Angela Carter's life was an eventful and vagrant one, including travels to Japan, Russia, America and Australia, and early success in the sixties that did not last into the seventies. But by the time of her tragically early death in 1992, Carter had ...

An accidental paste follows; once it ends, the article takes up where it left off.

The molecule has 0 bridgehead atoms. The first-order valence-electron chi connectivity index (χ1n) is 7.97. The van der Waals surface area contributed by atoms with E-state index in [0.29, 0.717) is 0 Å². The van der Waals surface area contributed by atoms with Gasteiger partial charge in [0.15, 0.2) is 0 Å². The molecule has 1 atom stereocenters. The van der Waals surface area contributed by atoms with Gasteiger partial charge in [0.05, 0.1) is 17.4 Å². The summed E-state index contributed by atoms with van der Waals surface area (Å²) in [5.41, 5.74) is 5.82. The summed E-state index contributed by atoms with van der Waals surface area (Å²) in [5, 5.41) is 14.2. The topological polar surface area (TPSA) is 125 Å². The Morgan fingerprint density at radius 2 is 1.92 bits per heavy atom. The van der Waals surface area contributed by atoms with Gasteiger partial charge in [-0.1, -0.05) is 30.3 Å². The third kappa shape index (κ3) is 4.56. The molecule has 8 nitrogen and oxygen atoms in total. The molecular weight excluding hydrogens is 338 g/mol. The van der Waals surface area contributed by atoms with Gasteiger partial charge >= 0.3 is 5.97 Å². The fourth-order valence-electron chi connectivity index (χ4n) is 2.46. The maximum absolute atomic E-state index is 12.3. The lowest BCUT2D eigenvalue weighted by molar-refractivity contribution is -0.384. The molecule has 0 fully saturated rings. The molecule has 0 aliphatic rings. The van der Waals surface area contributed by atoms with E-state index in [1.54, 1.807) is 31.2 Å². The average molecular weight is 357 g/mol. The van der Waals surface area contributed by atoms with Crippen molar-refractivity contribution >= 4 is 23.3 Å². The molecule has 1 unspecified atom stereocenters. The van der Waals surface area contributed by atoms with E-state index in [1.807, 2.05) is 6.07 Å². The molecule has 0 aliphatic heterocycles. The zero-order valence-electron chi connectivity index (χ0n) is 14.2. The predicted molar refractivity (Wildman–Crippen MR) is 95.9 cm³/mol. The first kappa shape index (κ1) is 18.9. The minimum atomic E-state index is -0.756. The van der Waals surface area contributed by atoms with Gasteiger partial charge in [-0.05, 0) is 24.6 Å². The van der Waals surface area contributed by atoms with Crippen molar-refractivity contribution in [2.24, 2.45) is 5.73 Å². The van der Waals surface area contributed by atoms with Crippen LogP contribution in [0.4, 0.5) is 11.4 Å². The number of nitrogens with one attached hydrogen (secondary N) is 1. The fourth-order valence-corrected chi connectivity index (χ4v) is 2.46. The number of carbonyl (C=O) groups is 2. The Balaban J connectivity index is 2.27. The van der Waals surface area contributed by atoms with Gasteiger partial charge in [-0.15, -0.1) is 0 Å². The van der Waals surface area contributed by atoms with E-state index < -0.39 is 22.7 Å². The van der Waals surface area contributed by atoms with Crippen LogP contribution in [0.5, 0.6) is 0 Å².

become recognised as one of the most successful and original British literary figures of the twentieth century and she has subsequently become one of the most studied authors in British universities. This book disentangles the cult of Angela Carter as 'the fairy godmother of magical realism' from her own claims to be a materialist and 'demythologiser' by placing her within the social, political and cultural context within which she worked. Drawing on Carter's own autobiographical articles, as well as her fiction, journalism, radio plays and TV programmes, this study examines Carter's engagement with national (particularly English) identity, class, politics and feminism, assessing the relationship between her life, her times and her art.